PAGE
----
I recently heard from my son that he’s being made to take fluoride pills at night because their RO water treatment filters it out of the tap water. I asked, why do you think your system does that??? But dad heard from the dentist that if you don’t get “enough” fluoride, all your teeth will decay and fall out. If a doctor says it’s true, that’s all the proof he needs. Never mind the evidence I present to the contrary. I’m not a doctor, so my information can’t be valid, apparently.

So Robyn, I look forward to your entry tomorrow on how you deal with this emotionally. All I can do (without bad-talking his dad, which I understand is detrimental to my son’s emotional health) is present alternative information while he’s here, and hope that it somehow sinks in.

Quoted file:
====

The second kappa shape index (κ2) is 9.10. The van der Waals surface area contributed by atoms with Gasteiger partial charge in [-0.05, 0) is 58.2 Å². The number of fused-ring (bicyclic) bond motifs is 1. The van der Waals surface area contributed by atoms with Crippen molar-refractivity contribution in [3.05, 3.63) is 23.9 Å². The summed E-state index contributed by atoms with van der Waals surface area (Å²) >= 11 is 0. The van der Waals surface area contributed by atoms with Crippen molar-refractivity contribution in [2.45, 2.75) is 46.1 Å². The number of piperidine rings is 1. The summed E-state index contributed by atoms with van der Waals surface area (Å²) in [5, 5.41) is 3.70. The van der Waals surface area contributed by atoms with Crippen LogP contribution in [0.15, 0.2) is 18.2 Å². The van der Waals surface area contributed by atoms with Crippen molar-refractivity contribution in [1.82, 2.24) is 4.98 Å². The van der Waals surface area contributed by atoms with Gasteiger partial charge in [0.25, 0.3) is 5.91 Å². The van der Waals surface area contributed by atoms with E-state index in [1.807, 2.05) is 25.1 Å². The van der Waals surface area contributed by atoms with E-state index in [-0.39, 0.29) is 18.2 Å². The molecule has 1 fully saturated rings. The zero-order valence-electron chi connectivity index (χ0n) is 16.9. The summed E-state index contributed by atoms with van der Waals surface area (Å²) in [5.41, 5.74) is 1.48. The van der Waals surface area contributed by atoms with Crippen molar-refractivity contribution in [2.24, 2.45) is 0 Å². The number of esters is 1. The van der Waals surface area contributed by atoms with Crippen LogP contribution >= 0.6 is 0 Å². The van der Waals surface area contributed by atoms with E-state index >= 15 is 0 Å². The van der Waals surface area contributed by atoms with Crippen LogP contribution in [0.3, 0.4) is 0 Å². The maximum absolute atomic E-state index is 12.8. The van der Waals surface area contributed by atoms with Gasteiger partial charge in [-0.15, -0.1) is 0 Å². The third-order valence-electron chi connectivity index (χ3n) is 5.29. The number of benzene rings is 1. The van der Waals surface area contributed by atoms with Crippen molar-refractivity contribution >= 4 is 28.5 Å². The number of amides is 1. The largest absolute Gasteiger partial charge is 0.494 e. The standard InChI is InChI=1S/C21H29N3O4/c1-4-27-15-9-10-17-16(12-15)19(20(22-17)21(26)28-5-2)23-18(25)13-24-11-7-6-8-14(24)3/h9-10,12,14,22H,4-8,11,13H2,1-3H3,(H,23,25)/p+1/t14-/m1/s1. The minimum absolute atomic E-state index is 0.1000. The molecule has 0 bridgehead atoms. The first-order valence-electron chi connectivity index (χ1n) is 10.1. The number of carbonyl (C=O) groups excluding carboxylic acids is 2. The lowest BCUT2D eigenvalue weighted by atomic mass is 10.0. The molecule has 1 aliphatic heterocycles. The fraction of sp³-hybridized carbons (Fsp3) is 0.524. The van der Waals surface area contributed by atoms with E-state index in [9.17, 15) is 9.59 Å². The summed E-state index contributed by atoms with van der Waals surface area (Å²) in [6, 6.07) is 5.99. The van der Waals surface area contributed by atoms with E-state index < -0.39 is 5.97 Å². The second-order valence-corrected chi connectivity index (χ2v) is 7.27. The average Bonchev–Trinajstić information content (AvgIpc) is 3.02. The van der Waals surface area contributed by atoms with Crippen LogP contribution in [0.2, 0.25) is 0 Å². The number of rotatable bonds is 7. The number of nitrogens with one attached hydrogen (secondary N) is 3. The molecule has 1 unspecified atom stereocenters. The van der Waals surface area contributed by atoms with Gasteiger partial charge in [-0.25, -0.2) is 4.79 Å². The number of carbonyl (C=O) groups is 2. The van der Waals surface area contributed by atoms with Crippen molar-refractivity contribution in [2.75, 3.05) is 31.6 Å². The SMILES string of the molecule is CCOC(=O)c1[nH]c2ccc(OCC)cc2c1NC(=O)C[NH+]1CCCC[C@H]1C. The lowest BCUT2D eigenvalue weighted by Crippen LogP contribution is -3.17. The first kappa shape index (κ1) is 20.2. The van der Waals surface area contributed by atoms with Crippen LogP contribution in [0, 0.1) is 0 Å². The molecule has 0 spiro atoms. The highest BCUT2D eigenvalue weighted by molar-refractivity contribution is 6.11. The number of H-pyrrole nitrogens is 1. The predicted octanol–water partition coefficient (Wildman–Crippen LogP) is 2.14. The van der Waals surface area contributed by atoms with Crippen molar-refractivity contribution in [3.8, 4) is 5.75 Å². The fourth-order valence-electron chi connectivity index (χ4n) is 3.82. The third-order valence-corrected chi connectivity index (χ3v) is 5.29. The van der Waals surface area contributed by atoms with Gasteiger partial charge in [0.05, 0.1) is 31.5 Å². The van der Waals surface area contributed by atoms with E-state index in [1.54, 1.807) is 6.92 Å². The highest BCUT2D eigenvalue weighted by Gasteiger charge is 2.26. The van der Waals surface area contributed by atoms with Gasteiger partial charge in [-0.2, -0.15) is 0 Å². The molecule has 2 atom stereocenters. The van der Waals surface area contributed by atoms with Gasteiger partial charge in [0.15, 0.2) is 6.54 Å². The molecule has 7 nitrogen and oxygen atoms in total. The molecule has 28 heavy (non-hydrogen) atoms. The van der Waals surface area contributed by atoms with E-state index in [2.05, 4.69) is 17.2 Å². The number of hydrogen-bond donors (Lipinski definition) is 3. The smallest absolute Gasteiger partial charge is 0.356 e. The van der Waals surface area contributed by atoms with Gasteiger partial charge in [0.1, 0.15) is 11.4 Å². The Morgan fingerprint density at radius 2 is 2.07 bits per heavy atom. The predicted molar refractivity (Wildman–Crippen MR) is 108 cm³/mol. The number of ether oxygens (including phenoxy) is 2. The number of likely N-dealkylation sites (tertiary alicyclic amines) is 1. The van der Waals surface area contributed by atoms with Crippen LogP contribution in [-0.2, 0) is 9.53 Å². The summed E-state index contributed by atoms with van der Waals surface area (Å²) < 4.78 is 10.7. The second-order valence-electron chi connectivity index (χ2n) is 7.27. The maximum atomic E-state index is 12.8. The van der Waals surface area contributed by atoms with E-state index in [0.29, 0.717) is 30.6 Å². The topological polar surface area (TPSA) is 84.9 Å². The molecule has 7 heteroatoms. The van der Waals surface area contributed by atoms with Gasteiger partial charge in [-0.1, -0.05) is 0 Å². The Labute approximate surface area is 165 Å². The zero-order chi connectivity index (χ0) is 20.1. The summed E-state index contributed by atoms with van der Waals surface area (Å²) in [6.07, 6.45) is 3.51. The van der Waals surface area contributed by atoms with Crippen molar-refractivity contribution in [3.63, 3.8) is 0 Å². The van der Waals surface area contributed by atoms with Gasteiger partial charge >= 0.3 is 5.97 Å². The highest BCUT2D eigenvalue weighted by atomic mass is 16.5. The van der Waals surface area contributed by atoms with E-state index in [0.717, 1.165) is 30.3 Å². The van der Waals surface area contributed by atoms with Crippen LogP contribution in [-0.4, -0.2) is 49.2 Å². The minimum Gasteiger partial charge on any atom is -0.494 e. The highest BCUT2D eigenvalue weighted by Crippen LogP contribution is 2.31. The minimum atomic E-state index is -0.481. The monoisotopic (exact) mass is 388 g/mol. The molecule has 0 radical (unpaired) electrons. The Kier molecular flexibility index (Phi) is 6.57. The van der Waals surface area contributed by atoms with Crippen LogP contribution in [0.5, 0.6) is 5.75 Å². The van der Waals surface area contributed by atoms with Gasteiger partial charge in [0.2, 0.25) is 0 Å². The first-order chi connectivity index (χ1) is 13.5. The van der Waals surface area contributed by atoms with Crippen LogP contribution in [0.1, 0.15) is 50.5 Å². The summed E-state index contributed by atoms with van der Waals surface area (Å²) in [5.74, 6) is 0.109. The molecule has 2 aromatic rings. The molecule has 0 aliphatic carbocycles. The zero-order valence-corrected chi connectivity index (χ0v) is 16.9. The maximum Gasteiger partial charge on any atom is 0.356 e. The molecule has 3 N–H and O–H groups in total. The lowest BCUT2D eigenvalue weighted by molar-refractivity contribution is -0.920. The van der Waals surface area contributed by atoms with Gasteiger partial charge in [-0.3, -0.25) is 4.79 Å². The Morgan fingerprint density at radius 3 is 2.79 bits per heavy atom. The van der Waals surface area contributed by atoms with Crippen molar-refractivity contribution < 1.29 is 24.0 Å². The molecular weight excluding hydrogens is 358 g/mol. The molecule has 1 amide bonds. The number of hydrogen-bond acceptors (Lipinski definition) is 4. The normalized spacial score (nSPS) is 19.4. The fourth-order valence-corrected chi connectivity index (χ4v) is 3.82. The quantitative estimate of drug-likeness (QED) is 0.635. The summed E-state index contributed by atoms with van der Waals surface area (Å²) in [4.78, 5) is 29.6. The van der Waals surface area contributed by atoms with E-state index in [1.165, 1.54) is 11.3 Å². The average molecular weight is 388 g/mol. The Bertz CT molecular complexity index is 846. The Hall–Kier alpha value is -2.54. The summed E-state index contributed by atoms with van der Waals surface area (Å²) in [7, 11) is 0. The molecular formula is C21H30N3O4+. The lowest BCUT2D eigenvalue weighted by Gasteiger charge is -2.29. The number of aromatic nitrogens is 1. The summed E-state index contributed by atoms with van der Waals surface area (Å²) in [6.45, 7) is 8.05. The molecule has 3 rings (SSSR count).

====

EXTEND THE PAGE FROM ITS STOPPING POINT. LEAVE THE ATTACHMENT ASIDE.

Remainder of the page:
One ray of hope is this: I was raised by a hippie health food mom who shopped at co-ops and knew way ahead of time how important whole-food nutrition is. In fact, I was the only kid in my neighborhood who had a whole-wheat birthday cake every year. (OK, I have some trauma around that. :) When I finally “got free” from her influence and went off to college, I narrowed my nutritional plan to two food groups: beer and pizza, in that order. I gained 25 pounds and developed some weird blood pressure problem that had me passing out after a flight of stairs. Man, I felt and looked like crap.

Here’s the good news: now, 25 years later, I’m a natural health researcher and a passionate and committed servant of anyone who asks for my input on nutritional or health issues. My mom’s lessons stayed with me through those turbulent years, and although I got off track now and then, her love and persistence paid off.